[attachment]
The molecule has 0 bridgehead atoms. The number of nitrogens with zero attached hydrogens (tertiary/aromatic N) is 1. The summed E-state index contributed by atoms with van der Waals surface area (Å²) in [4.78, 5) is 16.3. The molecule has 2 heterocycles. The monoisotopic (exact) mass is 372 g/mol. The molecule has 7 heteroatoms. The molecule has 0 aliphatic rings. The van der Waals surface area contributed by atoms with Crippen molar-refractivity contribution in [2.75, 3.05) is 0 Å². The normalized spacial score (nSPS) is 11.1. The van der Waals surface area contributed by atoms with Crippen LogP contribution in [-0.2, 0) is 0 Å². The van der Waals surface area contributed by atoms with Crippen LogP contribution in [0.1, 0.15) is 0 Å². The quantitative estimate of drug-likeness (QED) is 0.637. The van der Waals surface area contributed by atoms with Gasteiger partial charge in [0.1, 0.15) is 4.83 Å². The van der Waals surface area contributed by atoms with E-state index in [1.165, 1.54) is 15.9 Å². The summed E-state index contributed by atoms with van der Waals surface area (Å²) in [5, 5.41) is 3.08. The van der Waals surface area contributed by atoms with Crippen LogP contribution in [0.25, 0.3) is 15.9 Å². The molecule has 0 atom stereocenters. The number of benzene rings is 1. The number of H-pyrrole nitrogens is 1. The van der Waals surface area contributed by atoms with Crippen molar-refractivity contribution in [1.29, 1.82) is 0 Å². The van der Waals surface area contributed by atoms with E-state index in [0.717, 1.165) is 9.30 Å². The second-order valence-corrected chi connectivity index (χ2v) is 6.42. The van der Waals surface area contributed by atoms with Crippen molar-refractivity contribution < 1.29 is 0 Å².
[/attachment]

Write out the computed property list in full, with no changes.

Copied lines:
The molecule has 0 bridgehead atoms. The number of nitrogens with zero attached hydrogens (tertiary/aromatic N) is 1. The summed E-state index contributed by atoms with van der Waals surface area (Å²) in [4.78, 5) is 16.3. The molecule has 2 heterocycles. The monoisotopic (exact) mass is 372 g/mol. The molecule has 7 heteroatoms. The molecule has 0 aliphatic rings. The van der Waals surface area contributed by atoms with Crippen molar-refractivity contribution in [2.75, 3.05) is 0 Å². The normalized spacial score (nSPS) is 11.1. The van der Waals surface area contributed by atoms with Crippen LogP contribution in [-0.2, 0) is 0 Å². The van der Waals surface area contributed by atoms with Crippen LogP contribution in [0.1, 0.15) is 0 Å². The quantitative estimate of drug-likeness (QED) is 0.637. The van der Waals surface area contributed by atoms with Gasteiger partial charge in [0.1, 0.15) is 4.83 Å². The van der Waals surface area contributed by atoms with E-state index in [1.165, 1.54) is 15.9 Å². The summed E-state index contributed by atoms with van der Waals surface area (Å²) in [5, 5.41) is 3.08. The van der Waals surface area contributed by atoms with Crippen LogP contribution in [0.25, 0.3) is 15.9 Å². The molecule has 0 atom stereocenters. The number of benzene rings is 1. The number of H-pyrrole nitrogens is 1. The van der Waals surface area contributed by atoms with Crippen molar-refractivity contribution in [1.29, 1.82) is 0 Å². The van der Waals surface area contributed by atoms with E-state index in [0.717, 1.165) is 9.30 Å². The second-order valence-corrected chi connectivity index (χ2v) is 6.42. The van der Waals surface area contributed by atoms with Crippen molar-refractivity contribution < 1.29 is 0 Å².